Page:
Friday, February 18, 2011

Lexical Stupidity Strikes Again!

It’s getting too easy to bash the ineptitude of Yahoo! News.  However, when the results are good for a giggle or two, they are worth citing.  Fortunately, this time the case has nothing to do with the bungled management of what purport to be “Top Stories.”  Instead, the humor can be found further down the page under “Explore Related Content.”

The story at the top of the page has to do with the arrival of Sutter, a seven-year-old Welsh corgi (with a Facebook page and a Twitter account), at the Governor’s Mansion in Sacramento, California.  Sutter originally belonged to Governor Jerry Brown’s sister, Kathleen;  but she decided that the dog would prefer staying in California to moving with her to Chicago.  So brother Jerry is now responsible for Sutter, and the two seem to be getting along nicely.

Now we get to the fun part.  Of the four “related content” items, one is a rather attractive photograph of Sutter posing with Brown’s wife, Anne Gust Brown.  Then there is a video of state senate proceedings, but it turns out that the state is Illinois, meaning it was triggered by references to state government and that mention of Chicago.  Then there is a new story about Kaiser Permanente.  No, Kaiser is not expanding into animal care;  but one of their competitors is Sutter Health Care.  So, even though Sutter is not mentioned in the article, this poor dog’s name clearly triggered the selection of the item.  Finally, there is a photograph of the latest version of the Boeing 747-8.  Posing in front of the new plane is the engineer known as the “father of the 747.”  His name is Joe Sutter.  Would Yahoo! News have “thrown him this bone” had it not been for the “political appointment” of his namesake?

Thursday, February 17, 2011

Youth without Future

The article “Why There's No Turning Back in the Middle East” has two things going against it.  The first is that it was included on the Top Stories list of Yahoo! News (in second place as of this writing), demonstrating once again the inability of Yahoo! to recognize the difference between news and opinion.  The second is that it appeared on the Web site, which is likely to make it suspect as an instrument of the consciousness industry rather than informed opinion.  Nevertheless, Fareed Zakaria has a reputation for keen analysis that deserves to transcend the dubious nature of this particular platform;  and, if Yahoo! is clueless enough to treat “Fareed Zakaria has an opinion” as news, then at least some (like myself) might be willing to seek out that opinion from a site they might otherwise avoid.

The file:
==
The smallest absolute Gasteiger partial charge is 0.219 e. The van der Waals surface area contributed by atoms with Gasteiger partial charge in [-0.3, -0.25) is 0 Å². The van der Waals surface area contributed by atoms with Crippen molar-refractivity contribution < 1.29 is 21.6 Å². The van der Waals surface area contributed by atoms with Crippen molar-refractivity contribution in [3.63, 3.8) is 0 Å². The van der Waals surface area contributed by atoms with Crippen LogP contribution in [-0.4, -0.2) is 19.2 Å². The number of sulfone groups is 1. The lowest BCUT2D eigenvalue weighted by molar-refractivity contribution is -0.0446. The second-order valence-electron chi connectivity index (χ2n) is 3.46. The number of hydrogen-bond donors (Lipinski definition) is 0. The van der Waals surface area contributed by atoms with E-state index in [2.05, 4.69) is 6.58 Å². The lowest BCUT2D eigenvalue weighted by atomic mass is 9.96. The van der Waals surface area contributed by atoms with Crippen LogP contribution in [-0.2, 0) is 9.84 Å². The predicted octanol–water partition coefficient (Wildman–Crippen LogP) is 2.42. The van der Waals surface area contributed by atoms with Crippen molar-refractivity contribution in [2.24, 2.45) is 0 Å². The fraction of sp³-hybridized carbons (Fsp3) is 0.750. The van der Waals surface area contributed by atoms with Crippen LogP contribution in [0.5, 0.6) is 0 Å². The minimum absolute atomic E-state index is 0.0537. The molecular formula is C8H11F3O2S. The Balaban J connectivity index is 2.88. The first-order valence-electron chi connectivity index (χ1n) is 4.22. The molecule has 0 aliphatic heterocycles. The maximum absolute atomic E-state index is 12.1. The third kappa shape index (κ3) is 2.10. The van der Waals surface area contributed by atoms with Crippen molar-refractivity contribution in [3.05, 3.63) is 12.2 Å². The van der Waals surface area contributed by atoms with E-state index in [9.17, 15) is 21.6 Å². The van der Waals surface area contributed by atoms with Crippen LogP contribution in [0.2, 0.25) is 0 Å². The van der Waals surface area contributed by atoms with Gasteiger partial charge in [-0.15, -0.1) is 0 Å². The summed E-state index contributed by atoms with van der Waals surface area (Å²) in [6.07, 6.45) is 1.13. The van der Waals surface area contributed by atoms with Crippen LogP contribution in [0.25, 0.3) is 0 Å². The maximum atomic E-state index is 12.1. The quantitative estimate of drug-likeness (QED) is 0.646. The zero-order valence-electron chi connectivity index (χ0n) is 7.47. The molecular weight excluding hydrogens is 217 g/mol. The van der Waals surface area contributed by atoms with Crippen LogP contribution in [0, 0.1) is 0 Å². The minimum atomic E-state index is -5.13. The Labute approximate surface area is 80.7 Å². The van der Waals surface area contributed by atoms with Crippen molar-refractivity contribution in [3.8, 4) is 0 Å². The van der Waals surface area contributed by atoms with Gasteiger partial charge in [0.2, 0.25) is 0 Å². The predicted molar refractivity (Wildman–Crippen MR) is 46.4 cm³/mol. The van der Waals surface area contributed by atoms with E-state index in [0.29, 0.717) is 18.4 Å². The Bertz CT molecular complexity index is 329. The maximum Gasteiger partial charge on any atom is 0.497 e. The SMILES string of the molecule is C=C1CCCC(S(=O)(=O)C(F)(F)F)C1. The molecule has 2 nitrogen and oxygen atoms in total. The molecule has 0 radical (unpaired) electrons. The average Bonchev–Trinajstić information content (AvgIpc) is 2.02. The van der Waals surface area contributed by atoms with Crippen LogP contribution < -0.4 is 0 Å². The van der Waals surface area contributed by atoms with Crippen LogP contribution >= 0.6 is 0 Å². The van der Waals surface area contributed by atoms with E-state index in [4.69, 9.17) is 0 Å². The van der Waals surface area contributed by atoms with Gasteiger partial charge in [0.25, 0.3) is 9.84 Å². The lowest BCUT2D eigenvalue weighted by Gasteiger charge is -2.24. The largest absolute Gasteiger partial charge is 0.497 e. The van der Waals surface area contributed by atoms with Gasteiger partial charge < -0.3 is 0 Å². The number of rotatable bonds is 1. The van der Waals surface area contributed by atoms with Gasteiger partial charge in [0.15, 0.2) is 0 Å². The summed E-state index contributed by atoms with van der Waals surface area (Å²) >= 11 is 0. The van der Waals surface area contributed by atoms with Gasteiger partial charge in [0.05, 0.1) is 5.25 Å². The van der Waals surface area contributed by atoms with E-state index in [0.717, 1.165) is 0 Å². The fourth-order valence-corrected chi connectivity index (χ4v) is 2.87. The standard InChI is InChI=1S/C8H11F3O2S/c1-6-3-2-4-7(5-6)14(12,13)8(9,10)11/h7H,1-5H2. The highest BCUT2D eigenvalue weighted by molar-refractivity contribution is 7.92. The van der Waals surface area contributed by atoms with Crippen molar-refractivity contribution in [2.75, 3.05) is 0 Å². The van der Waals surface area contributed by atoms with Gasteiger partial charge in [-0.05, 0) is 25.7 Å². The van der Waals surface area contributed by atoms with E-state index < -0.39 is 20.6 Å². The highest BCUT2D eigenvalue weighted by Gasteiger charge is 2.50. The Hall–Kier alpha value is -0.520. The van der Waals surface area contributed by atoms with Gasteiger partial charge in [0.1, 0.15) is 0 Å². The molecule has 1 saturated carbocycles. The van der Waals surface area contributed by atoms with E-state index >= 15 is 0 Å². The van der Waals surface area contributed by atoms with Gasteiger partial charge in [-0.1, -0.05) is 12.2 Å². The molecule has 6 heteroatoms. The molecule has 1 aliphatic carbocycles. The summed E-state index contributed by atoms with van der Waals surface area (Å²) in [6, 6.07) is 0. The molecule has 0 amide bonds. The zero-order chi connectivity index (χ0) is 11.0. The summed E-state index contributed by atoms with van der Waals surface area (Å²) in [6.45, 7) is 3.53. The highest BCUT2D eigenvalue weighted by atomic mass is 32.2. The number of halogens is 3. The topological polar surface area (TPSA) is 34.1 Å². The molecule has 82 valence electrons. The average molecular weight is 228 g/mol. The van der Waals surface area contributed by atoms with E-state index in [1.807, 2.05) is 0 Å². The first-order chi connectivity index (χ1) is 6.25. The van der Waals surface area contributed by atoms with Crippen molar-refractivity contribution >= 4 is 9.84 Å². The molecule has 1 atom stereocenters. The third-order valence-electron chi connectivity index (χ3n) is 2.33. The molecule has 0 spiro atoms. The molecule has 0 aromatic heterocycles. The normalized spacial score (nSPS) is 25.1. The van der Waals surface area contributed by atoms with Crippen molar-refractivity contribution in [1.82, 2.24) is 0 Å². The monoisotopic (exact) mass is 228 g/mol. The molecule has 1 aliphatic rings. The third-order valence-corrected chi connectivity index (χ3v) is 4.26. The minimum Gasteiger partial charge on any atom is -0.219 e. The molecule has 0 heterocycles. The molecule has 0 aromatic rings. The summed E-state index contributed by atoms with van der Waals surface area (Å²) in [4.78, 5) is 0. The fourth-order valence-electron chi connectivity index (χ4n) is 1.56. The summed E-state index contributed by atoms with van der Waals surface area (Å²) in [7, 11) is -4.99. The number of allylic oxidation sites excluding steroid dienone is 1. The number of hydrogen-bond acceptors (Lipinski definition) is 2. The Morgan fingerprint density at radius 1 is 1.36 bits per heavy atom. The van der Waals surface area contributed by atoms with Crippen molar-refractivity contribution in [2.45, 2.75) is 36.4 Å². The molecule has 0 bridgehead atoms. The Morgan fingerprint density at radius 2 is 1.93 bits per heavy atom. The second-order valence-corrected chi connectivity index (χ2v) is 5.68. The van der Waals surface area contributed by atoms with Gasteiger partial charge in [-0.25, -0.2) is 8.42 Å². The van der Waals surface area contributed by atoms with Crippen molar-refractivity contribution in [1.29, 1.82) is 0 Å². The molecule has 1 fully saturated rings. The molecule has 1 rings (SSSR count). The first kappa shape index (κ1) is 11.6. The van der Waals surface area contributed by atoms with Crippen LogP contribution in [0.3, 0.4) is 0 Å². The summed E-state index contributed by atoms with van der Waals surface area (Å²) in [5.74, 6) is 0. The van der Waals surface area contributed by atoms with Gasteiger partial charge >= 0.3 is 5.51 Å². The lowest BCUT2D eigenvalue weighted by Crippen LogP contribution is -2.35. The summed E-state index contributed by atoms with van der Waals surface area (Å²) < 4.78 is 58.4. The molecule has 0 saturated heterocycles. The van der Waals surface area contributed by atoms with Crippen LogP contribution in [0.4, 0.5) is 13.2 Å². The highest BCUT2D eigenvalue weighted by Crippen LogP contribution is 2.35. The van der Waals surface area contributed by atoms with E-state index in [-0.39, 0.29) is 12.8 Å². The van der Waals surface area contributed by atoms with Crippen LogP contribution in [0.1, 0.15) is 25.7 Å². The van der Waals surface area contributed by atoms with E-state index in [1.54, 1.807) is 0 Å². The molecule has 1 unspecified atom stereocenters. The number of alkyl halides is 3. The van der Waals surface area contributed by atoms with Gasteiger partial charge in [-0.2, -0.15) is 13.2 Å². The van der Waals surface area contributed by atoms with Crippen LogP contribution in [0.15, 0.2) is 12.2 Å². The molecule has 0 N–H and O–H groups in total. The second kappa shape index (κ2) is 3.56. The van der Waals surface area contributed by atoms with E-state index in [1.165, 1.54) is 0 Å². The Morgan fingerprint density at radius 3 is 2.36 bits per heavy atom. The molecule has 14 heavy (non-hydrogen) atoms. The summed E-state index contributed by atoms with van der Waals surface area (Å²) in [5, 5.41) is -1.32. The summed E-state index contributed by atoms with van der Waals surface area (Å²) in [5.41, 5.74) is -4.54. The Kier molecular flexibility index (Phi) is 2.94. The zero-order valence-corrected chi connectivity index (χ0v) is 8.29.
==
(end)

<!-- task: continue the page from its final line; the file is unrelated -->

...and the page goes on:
One of Zakaria’s great virtues is his ability to examine present situations in the context of the broader context of history.  In other words he is one of the best cudgels at my disposal when I choose to rant about our prevailing cultural ignorance of history.  Another, is that he recognizes that this is a situation in which the lessons of history (specifically the events of the revolutions of 1848) deliver some pretty bad news, since the “old and sclerotic” oppressive regimes targeted by those revolutions ultimately prevailed.  He thus approached his essay by appealing to that old this-time-it’s-different motto, with the intention of coming up with sounder arguments than those of the economists who got us into our current crisis situation.

Indeed, the fact that the current economic crisis is a global phenomenon is Zakaria’s primary reason why things are different.  Yes, there were economic problems in 1848;  Zakaria cited both recession and rising food prices.  What he did not cite, however, was the problem of unemployment and the extent to which that problem is tightly coupled with an ideology of globalization, whose primary consequence has been to widen the gap between rich and poor.  When we see all of those images of protestors, their distinguishing attribute is not that they are young but that they are young, unemployed, and with little, if any, prospect of a future of gainful employment.  It is not that they are protesting against authoritarian forms of government.  It is that they hold those authorities responsible for robbing them of any possibility of a future.

This then leads to Zakaria’s second reason, which is the role of technology.  Here is his analysis:

In the old days, information technology favored those in power, because it was one to many. That's why revolutionaries tried to take over radio stations in the 1930s — so they could broadcast information to the masses. Today's technologies are all many to many, networks in which everyone is connected but no one is in control. That's bad for anyone trying to suppress information.

At first blush this would appear to support all that cant from technology evangelists about how the Internet promotes democracy on a global scale;  but, as Zakaria is quick to observe, things are never as simple as evangelists wish them to be.  His case in point was the attempt of the Egyptian government to shut down access to the Internet.  Yes, this meant that the protestors could not communicate through Facebook or electronic mail;  but it also disabled just about all banking operations.  Yes, “everyone is connected but no one is in control;”  but what is more important is that those in power are as dependent on the Internet as those in protest.  To revisit “Stormin’” Norman Schwarzkopf’s famous epithet, the Internet is the mother of all double-edged swords.